University of Cambridge Will Examine Its Relationship to Slavery

Nicole Rojas SAVE THIS
People walk into the quadrant of Clare College at Cambridge University, October 23, 2010. (REUTERS/Paul Hackett)

The University of Cambridge in the UK is launching a two-year study to identify how the university contributed and benefitted from the slave trade during the colonial era.

The study will be conducted by two full-time post-doctoral researchers at Cambridge’s Centre of African Studies. It will explore how the prestigious university may have reinforced race-based thinking between the 18th and early 20th centuries.

Cambridge Vice-Chancellor Stephen Toope announced that an eight-member advisory board would oversee the research. Toope said it was “only right” that Cambridge should delve into its history and expose any profits made from coerced labor.

“We cannot change the past, but nor should we seek to hide from it,” Toope said, according to The Guardian. “I hope this process will help the university understand and acknowledge its role during that dark phase of human history.”

Professor Martin Millet, chairman of the inquiry’s advisory group, told CBS News that faculty felt the university should step up and attempt to play “an active role in this in a constructive way.” The professor of archaeology told NBC News that it was unclear what the inquiry will find, but said it was reasonable to believe that the University of Cambridge “will have benefited directly or indirectly from, and contributed to, the practices of the time.”

“The benefits may have been financial or through other gifts,” Millet said. “But the panel is just as interested in the ways scholars at the University helped shape public and political opinion, supporting, reinforcing and sometimes contesting racial attitudes which are repugnant in the 21st century.”

Cambridge staff were reportedly inspired by recent work at the University of Glasgow. The Scottish institution released an in-depth report on the financial gains it made from the slave trade in the Caribbean and Africa during the colonial era.

The University of Glasgow’s report found that the institution gained an estimated $260 million in today’s currency from the slave trade. The university announced a program of “reparative justice” following the study and vowed to create a center for the study of slavery, as well as a memorial in the name of enslaved people, The Guardian reported.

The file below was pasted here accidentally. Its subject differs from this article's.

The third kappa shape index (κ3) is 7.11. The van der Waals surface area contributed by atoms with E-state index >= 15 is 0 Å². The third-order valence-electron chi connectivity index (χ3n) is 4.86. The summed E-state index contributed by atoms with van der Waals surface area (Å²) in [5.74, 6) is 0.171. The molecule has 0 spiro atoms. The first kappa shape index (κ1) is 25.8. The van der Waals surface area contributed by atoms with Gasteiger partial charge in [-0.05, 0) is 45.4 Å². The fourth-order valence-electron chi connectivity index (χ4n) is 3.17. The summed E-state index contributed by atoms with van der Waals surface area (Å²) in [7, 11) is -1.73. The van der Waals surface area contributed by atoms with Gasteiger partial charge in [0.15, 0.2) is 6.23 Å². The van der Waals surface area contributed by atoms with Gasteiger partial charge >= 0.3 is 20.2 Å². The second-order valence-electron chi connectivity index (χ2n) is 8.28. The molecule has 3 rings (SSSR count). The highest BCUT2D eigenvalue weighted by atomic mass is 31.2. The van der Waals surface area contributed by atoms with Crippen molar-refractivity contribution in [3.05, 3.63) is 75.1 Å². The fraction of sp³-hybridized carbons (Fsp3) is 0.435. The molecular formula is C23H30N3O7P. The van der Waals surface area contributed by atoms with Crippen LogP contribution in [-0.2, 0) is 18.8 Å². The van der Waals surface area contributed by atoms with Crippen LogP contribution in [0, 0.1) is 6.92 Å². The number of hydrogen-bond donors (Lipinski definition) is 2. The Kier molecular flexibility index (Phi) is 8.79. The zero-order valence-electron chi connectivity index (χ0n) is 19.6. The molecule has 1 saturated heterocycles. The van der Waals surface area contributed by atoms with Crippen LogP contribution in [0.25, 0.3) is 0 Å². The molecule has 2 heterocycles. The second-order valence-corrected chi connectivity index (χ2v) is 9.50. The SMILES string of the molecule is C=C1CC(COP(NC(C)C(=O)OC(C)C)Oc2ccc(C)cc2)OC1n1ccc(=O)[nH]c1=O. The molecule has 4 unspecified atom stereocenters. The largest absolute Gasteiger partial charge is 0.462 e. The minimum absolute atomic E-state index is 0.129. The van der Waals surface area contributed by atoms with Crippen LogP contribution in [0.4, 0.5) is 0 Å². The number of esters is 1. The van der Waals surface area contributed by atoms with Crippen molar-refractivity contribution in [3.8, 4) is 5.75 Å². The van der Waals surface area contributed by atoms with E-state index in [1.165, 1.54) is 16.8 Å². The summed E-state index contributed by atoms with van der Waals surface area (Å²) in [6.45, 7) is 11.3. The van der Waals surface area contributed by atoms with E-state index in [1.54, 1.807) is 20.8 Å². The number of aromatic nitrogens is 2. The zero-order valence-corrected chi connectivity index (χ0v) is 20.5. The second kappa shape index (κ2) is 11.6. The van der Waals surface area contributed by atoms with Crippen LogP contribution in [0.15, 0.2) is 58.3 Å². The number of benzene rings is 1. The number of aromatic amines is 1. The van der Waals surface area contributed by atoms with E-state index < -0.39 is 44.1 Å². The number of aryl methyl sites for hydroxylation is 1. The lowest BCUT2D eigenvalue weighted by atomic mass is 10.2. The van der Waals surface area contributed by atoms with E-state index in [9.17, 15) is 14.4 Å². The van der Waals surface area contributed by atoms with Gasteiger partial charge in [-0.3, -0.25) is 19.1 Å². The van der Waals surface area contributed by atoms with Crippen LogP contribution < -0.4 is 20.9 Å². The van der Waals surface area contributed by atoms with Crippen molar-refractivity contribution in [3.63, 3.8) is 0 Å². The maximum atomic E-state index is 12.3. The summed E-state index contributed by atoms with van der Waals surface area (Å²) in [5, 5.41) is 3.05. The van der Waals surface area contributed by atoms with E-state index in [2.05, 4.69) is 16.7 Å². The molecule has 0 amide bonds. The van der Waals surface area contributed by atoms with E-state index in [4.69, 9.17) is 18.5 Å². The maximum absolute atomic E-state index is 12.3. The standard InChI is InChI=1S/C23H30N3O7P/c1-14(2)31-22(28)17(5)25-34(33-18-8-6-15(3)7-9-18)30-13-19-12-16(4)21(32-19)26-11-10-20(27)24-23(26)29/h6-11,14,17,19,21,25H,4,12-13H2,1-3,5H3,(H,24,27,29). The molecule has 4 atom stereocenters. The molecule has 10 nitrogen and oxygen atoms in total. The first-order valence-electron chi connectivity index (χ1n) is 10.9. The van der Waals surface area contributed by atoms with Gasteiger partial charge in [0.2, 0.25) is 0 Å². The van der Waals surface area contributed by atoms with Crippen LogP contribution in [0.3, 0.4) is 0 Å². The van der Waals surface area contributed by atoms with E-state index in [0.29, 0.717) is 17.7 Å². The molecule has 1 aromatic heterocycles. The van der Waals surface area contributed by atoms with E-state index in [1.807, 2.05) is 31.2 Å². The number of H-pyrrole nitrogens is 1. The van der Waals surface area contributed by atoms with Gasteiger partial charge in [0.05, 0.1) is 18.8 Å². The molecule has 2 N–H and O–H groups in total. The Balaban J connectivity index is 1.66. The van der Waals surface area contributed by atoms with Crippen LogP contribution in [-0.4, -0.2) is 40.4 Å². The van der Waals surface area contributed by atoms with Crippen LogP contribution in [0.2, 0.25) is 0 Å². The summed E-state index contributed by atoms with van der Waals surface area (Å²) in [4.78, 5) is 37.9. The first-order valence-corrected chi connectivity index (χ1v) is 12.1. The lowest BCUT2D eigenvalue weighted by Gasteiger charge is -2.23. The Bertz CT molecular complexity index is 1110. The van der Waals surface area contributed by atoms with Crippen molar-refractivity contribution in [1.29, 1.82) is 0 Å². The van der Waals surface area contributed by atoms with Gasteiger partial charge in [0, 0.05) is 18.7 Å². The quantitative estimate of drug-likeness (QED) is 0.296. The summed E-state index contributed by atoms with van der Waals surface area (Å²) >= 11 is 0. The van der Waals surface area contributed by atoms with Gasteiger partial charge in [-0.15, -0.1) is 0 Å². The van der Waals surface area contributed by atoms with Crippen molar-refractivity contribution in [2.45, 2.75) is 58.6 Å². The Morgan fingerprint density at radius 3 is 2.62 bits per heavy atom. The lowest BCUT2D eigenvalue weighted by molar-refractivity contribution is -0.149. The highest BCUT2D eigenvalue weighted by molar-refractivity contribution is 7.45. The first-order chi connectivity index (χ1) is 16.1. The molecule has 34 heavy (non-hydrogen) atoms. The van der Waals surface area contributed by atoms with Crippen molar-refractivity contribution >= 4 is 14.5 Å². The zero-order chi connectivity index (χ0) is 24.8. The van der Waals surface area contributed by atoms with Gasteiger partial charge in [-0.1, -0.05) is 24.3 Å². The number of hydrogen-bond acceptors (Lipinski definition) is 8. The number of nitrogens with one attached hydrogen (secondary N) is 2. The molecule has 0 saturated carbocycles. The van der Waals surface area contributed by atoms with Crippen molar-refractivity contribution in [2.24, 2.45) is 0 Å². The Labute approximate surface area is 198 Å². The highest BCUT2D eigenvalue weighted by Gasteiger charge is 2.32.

It is unclear what Cambridge will do if it finds that it profited or validated slavery. Millet told CBS News that reparative justice for the university may include changing memorials around the university which are found to have ties to slavery or setting up scholarships for students in countries affected by the slave trade.

Dr. Nicholas Guyatt, reader in North American History at the University of Cambridge, told The North Star that the study cannot be solely addressed as a matter of money or dry calculations.

“It’s an emotional and psychological scar, and different communities will want to be heard in the debate over how we can address it,” Guyatt, who is not part of the advisory board, said when asked about what the university should do if it finds it benefitted from the slave trade. “So it would be a good idea to facilitate this broader conversation sooner rather than later, and I hope the university will run this parallel with the establishment of the research project in the coming months.”

In 2018, Oxford University’s All Souls College added a memorial plaque to commemorate the enslaved people who were forced to work on plantations in Barbados. According to The Guardian, funds from the plantation were donated to the college by a former fellow and used to build a library.

Universities and other institutions in the US have also been forced to reckon with their roles in the slave trade. In April, Georgetown University students voted in favor of establishing a semesterly fee that would directly benefit the descendants of the 272 enslaved people who were sold by the Jesuits who ran the university. The $27.20 per semester fee would go toward supporting education and health care programs in Louisiana and Maryland, where many of the 4,000 descendants of the “GU272” now live.

Georgetown University has not committed to approving the fee.

 


About the Author

Nicole Rojas is a breaking news writer for The North Star. She has published in various venues, including Newsweek, GlobalPost, IHS Jane’s Defence Weekly, and the Long Island Post. Nicole graduated from Boston University in 2012 with a degree in print journalism. She is an avid world traveler who recently explored Asia and Australia.

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